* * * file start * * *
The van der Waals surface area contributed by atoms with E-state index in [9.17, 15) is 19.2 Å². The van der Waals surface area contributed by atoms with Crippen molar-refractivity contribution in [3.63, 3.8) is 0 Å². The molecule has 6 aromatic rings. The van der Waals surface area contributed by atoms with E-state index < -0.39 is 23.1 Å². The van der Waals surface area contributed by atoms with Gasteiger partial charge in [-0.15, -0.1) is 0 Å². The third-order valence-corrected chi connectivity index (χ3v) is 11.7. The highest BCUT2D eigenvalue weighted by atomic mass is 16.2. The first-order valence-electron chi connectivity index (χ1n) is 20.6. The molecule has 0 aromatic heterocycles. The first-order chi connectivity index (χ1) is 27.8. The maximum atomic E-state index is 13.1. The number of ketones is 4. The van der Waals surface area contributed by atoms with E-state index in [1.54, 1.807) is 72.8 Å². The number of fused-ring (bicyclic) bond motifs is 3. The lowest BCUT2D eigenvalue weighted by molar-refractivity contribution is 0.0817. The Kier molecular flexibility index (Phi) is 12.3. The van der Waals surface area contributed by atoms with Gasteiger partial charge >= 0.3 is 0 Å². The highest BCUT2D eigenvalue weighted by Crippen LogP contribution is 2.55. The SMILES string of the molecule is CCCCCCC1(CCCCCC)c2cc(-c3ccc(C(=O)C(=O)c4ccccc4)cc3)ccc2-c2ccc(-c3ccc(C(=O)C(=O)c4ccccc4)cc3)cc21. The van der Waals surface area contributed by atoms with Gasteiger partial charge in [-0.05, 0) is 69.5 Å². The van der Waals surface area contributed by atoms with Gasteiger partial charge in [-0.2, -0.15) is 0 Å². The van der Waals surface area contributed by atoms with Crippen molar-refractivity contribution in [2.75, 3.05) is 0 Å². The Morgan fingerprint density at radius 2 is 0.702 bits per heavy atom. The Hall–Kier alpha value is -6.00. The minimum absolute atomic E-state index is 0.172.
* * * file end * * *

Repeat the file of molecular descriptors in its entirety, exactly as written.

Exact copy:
The van der Waals surface area contributed by atoms with E-state index in [9.17, 15) is 19.2 Å². The van der Waals surface area contributed by atoms with Crippen molar-refractivity contribution in [3.63, 3.8) is 0 Å². The molecule has 6 aromatic rings. The van der Waals surface area contributed by atoms with E-state index < -0.39 is 23.1 Å². The van der Waals surface area contributed by atoms with Gasteiger partial charge in [-0.15, -0.1) is 0 Å². The third-order valence-corrected chi connectivity index (χ3v) is 11.7. The highest BCUT2D eigenvalue weighted by atomic mass is 16.2. The first-order valence-electron chi connectivity index (χ1n) is 20.6. The molecule has 0 aromatic heterocycles. The first-order chi connectivity index (χ1) is 27.8. The maximum atomic E-state index is 13.1. The number of ketones is 4. The van der Waals surface area contributed by atoms with E-state index in [1.54, 1.807) is 72.8 Å². The number of fused-ring (bicyclic) bond motifs is 3. The lowest BCUT2D eigenvalue weighted by molar-refractivity contribution is 0.0817. The Kier molecular flexibility index (Phi) is 12.3. The van der Waals surface area contributed by atoms with Gasteiger partial charge >= 0.3 is 0 Å². The highest BCUT2D eigenvalue weighted by Crippen LogP contribution is 2.55. The SMILES string of the molecule is CCCCCCC1(CCCCCC)c2cc(-c3ccc(C(=O)C(=O)c4ccccc4)cc3)ccc2-c2ccc(-c3ccc(C(=O)C(=O)c4ccccc4)cc3)cc21. The van der Waals surface area contributed by atoms with Gasteiger partial charge in [-0.05, 0) is 69.5 Å². The van der Waals surface area contributed by atoms with Gasteiger partial charge in [-0.2, -0.15) is 0 Å². The van der Waals surface area contributed by atoms with Crippen molar-refractivity contribution in [2.75, 3.05) is 0 Å². The Morgan fingerprint density at radius 2 is 0.702 bits per heavy atom. The Hall–Kier alpha value is -6.00. The minimum absolute atomic E-state index is 0.172.